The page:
No pulse, no movement and a wide-open stare.
Tustin PD Motor Officer Ralph Casiello had seen that kind of expression in his career before, and it was never good.
As the 13-year-old lay still on the pavement in front of Pioneer Middle School, Casiello, along with a school administrator and a school nurse, fought to find some semblance of life.
Casiello, who has been with the Tustin PD for 26 years and a motor officer for 13 of those, often patrolled around Pioneer Middle School in the afternoons.
After school lets out, the streets surrounding the school become hectic and filled with drivers who sometimes commit vehicle code violations in the haste to pick up their children
“I would usually try to spend the afternoon at Pioneer to just be a presence and have the parents drive a little more safely,” Casiello said.
On the afternoon of June 7, Casiello sat at a red light at Irvine Boulevard and the 55 freeway — far from the middle school — and he thought about Pioneer.
He thought about how he hadn’t been by in a while for afternoon traffic enforcement.
Casiello also thought about how he likely wouldn’t make it to Pioneer in time for afternoon dismissal anyway since he was on the other side of town.
But the the light turned green, and Casiello made a U-turn and headed toward the school.
Casiello was right, he did arrive too late for dismissal.
Children spilled out in the front of the school and surrounding areas. Two students caught his attention after one threw a stick at a passing car.
Casiello, parked just catty-corner from Pioneer, reprimanded the students about the dangers of throwing items at passing cars and was ready to usher them to the principal’s office when the call came in at around 2:30 p.m.
Child not breathing at Pioneer Middle School.
“As soon as you get that call, everybody just rushes to get there,” Casiello said. “It’s like a race to get (on-scene).”
Lucky for the teen, Casiello was seconds away.
“I’m a firm believer in things happen for a reason,” he said. “I hadn’t planned on being there, but something put me there that day. Something put me there at that time, in that place.”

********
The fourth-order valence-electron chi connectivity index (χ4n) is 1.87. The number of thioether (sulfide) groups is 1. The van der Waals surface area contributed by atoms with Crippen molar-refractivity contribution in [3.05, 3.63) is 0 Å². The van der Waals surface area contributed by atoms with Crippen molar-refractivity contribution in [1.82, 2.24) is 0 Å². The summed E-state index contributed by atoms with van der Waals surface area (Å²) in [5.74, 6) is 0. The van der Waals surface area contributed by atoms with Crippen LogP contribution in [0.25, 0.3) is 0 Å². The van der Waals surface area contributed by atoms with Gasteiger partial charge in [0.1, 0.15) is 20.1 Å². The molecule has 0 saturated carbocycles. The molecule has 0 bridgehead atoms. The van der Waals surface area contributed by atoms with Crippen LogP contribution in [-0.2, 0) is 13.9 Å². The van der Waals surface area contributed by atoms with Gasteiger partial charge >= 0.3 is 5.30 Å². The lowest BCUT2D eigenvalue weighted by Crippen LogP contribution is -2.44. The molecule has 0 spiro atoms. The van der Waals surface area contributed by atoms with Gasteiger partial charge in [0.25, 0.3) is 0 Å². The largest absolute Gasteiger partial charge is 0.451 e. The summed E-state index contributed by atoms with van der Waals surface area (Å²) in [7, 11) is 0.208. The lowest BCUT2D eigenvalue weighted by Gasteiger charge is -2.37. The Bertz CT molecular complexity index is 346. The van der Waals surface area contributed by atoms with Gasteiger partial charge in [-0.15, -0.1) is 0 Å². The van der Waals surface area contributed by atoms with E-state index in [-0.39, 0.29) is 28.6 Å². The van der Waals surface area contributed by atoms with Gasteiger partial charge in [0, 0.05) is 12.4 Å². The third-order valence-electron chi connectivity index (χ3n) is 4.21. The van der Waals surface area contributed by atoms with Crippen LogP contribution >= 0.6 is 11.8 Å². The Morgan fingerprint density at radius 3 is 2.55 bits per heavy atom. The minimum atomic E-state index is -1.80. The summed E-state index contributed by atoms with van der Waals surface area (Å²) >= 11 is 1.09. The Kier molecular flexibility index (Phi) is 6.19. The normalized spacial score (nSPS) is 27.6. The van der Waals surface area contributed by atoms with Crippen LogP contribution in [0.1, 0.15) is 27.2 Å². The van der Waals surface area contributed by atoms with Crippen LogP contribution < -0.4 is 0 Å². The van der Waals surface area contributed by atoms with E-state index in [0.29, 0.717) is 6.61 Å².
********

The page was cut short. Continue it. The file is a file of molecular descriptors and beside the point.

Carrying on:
Also lucky for the student, school administrators were there to quickly respond when 13-year-old Siva Pelluru collapsed face-first onto the pavement.
Pamela Atkins, the school nurse for Tustin Unified School District, splits her time between campuses throughout the week.
On June 7, she wasn’t supposed to be at Pioneer Middle School, but moved her schedule around so she could attend an on-campus meeting.
When a student came into the school office to ask for help because Siva had fainted, Atkins sprinted out to the front of the school.
Looking at him she knew he was in trouble.
“My first thought was, ‘Why did this happen’?” Atkins said. “It’s difficult to see a child in that situation.”
She started compressions and saw the color quickly draining from the teen’s face.
“There was one moment he came back, but then he was gone again,” Atkins said.
Assistant Princpal Troy Fresch grabbed the school’s automated external defibrillator (AED), and placed the pads on the teen’s chest.
The AED delivered a shock to get Siva’s heart beating again.
Casiello was running up to the scene and pulling off his helmet just as the AED detected a heart beat.
Siva still was not breathing, however.
The teen’s face was bloodied from the fall and his dark brown eyes, framed with dark brown hair, stared up at Casiello as the officer took over CPR.
Minutes passed, and the officer continued to alternate compressions with breath.
Then the teen gasped and coughed.
“It was a relief,” Casiello said. “He was breathing. He was conscious.”
Firefighters took the teen to CHOC Children’s, where he was treated and released two days later.
“Everything aligned,” Atkins said of their lifesaving efforts. “I truly believe it was a miracle.”
The Pelluru family on Friday returned to Pioneer Middle School to thank the three who saved Siva that day.
The teen’s father, Prabha Pelluru, said this was the first serious incident Siva had experienced since their son was diagnosed with a congenital heart disorder as a baby.
Siva received a pacemaker that will regulate his heart should he have another episode.
“If they showed up even a few minutes later, this would have been a different situation,” Pelluru said. “They did a great job.”
Although shy when he met with the officer and school administrators who saved him, he smiled when he saw his classmates waving to him from the school’s gate.
Principal Tracey Vander Hayden and Fresch then delivered his yearbook and a stack of cards from his classmates wishing him a speedy recovery.
“We were happy to have you before, but we are really happy you’re here with us now,” Fresch told Siva.
A fire captain from the Orange County Fire Authority told Casiello he, Atkins and Fresch will be nominated for a lifesaving award from the fire department.
“He did say had the three of us not acted so quickly, the child probably would not have survived,” the motor officer said.
Although Casiello believes the school employees should be recognized for their lifesaving actions, as an officer, accepting any kind of honor feels a little strange.
“It’s like praising the UPS guy for delivering your package,” he said. “This is just our job. It’s what we train for.”
“I did what every other cop wanted to do; I just happened to get there first.”